The theme park Alton Towers is in the Staffordshire Moorlands and several of the world's largest pottery manufacturers are based in Stoke-on-Trent. Staffordshire has a comprehensive system with eight independent schools. Most secondary schools are from 11–16 or 18, but two in Staffordshire Moorlands and South Staffordshire are from 13–18. Resources are shared. There are two universities in the county, Keele University in Newcastle-under-Lyme and Staffordshire University, which has campuses in Stoke-on-Trent, Stafford and Shrewsbury; the modern county of Staffordshire has three professional football clubs – Stoke City and Port Vale, both from Stoke-on-Trent, Burton Albion, who play in Burton upon Trent. Stoke City, one of the oldest professional football clubs in existence, were founded in 1863 and played at the Victoria Ground for 119 years from 1878 until their relocation to the Britannia Stadium in 1997, they were among the 12 founder members of the Football League in 1888. By the late 1930s, they were establi
Doctor Who is a British science fiction television programme produced by the BBC since 1963. The programme depicts the adventures of a Time Lord called "the Doctor", an extraterrestrial being, to all appearances human, from the planet Gallifrey; the Doctor explores the universe in a time-travelling space ship called the TARDIS. Its exterior appears as a blue British police box, a common sight in Britain in 1963 when the series first aired. Accompanied by a number of companions, the Doctor combats a variety of foes while working to save civilisations and help people in need; the show is a significant part of British popular culture, elsewhere it has gained a cult following. It has influenced generations of British television professionals, many of whom grew up watching the series; the programme ran from 1963 to 1989. There was an unsuccessful attempt to revive regular production in 1996 with a backdoor pilot, in the form of a television film titled Doctor Who; the programme was relaunched in 2005, since has been produced in-house by BBC Wales in Cardiff.
Doctor Who has spawned numerous spin-offs, including comic books, novels, audio dramas, the television series Torchwood, The Sarah Jane Adventures, K-9, Class, has been the subject of many parodies and references in popular culture. Thirteen actors have headlined the series as the Doctor; the transition from one actor to another is written into the plot of the show with the concept of regeneration into a new incarnation, a plot device in which a Time Lord "transforms" into a new body when the current one is too badly harmed to heal normally. Each actor's portrayal is unique. Together, they form a single lifetime with a single narrative; the time-travelling feature of the plot means that different incarnations of the Doctor meet. The Doctor is portrayed by Jodie Whittaker, who took on the role after Peter Capaldi's exit in the 2017 Christmas special "Twice Upon a Time". Doctor Who follows the adventures of the title character, a rogue Time Lord from the planet Gallifrey who goes by the name "the Doctor".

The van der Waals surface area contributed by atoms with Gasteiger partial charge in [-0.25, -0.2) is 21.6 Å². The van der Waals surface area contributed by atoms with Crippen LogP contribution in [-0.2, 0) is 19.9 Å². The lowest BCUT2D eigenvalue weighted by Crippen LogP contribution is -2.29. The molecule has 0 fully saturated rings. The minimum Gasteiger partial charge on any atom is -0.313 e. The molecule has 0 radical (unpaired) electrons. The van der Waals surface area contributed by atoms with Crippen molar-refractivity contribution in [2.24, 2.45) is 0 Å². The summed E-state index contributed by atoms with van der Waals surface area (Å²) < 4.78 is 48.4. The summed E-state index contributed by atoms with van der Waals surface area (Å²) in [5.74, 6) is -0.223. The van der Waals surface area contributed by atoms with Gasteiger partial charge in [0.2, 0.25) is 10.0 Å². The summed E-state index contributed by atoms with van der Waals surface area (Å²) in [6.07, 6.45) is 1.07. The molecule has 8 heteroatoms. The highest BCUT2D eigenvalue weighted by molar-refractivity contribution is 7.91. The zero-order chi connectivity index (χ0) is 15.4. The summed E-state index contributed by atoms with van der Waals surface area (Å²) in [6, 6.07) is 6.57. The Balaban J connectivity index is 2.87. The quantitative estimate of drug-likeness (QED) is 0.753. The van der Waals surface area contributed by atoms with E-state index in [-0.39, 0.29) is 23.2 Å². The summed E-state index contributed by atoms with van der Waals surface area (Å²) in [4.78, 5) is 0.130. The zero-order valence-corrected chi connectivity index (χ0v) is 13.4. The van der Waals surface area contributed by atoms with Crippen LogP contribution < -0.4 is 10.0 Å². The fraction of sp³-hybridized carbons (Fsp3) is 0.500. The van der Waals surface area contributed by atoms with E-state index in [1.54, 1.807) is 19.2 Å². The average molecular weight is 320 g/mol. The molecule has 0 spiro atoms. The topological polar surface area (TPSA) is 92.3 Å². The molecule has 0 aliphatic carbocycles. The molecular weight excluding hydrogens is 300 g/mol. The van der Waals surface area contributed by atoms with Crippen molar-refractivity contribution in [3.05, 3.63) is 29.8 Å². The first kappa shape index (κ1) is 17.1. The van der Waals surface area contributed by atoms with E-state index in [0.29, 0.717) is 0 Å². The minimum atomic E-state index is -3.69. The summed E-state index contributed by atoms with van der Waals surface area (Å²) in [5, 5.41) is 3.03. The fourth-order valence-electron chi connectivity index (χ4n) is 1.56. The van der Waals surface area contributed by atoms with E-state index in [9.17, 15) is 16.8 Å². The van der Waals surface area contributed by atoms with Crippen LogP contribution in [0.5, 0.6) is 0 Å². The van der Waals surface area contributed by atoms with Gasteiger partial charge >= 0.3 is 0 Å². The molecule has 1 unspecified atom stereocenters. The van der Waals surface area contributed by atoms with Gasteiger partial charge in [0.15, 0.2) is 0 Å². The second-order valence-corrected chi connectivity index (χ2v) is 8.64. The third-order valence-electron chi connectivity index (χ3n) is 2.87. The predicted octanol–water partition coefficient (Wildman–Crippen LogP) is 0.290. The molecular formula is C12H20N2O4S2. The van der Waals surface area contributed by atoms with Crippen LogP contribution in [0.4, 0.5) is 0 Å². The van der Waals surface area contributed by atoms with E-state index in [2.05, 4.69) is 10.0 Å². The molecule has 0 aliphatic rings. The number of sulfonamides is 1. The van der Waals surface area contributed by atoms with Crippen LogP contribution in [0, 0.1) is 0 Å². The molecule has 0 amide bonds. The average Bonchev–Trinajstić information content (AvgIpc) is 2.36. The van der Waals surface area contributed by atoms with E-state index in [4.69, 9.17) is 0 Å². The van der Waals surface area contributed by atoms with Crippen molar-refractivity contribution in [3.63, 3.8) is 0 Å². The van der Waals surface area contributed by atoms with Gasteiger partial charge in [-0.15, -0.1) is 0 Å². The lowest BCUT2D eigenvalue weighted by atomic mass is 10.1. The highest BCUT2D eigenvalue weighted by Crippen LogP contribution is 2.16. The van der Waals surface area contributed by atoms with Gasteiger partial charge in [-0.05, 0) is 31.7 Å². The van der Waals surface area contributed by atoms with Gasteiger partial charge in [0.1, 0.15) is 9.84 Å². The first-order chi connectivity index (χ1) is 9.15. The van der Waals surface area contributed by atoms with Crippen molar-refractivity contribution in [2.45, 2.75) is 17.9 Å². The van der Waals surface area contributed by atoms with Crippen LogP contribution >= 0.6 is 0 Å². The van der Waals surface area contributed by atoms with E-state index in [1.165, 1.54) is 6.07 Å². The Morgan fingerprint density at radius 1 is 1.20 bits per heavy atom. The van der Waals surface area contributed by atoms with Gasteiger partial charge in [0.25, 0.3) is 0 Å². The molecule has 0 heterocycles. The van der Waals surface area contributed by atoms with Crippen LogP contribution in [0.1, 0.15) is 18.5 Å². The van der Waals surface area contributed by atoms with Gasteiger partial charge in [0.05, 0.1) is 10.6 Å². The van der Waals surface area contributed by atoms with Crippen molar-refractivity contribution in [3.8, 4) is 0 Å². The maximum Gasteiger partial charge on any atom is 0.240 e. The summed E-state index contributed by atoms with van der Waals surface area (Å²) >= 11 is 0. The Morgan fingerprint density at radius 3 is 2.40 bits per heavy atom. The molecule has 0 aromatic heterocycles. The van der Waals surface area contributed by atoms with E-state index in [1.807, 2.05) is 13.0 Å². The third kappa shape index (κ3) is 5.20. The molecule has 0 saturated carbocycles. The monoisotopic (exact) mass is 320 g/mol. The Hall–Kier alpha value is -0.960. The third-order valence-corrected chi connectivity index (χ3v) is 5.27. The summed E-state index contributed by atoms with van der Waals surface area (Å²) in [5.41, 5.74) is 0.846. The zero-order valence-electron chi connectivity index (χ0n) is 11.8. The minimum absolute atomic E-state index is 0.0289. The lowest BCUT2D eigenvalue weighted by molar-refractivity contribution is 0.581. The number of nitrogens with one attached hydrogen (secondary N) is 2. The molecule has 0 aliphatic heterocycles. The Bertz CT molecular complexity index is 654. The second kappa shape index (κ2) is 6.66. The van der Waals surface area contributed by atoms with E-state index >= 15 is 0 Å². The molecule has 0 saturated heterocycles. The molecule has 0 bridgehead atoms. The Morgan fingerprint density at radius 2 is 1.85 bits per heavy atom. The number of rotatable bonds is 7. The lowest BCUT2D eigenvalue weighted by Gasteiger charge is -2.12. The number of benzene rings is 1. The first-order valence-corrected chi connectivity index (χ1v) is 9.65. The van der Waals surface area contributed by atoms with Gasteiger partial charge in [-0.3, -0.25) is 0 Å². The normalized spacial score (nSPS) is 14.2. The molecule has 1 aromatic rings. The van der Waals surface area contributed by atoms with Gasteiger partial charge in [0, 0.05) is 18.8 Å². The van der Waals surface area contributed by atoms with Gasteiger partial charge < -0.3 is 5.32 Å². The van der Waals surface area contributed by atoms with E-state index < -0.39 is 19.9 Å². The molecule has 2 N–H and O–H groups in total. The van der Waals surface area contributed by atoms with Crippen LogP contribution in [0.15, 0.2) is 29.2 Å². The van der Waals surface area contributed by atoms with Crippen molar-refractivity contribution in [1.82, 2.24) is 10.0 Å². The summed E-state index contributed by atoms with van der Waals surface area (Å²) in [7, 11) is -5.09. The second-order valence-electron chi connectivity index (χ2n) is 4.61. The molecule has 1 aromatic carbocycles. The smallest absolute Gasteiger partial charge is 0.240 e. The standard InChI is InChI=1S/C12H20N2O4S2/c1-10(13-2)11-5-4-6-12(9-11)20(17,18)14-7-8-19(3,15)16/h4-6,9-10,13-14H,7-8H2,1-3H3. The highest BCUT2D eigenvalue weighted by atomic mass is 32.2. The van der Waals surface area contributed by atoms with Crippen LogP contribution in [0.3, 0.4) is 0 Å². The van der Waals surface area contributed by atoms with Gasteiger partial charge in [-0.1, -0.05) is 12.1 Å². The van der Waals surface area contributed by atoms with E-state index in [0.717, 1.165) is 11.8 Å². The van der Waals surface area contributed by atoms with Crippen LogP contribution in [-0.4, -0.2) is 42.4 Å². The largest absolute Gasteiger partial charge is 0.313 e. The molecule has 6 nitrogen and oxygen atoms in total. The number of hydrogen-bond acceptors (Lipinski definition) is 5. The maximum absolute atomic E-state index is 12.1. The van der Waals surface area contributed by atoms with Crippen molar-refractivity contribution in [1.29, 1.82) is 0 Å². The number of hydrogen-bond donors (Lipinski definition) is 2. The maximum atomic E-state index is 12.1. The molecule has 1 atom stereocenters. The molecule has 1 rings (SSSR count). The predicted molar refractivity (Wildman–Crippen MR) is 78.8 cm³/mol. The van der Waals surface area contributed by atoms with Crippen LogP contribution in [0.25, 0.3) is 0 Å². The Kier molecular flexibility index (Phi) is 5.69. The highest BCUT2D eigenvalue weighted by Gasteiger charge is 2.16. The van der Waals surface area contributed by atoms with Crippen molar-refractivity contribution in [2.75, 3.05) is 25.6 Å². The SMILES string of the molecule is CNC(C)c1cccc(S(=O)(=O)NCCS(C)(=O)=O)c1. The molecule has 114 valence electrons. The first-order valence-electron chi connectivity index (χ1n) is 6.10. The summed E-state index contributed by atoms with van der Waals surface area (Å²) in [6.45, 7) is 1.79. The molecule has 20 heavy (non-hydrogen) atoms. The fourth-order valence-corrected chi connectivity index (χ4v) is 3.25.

The Doctor fled Gallifrey in a stolen TARDIS, a time machine that travels by materialising into and dematerialising out of the time vortex. The TARDIS has a vast interior but appears smaller on the outside, is equipped with a "chameleon circuit" intended to make the machine take on the appearance of local objects as a disguise. Across time and space, the Doctor's many incarnations find events that pique their curiosity and try to prevent evil forces from harming innocent people or changing history, using only ingenuity and minimal resources, such as the versatile sonic screwdriver; the Doctor travels alone and brings one or more companions to share these adventures. These companions are humans, owing to the Doctor's fascination with planet Earth, which leads to frequent collaborations with the international military task force UNIT when the Earth is threatened; the Doctor is centuries old and, as a Time Lord, has the ability to regenerate in case of mortal damage to the body, taking on a new appearance and personality.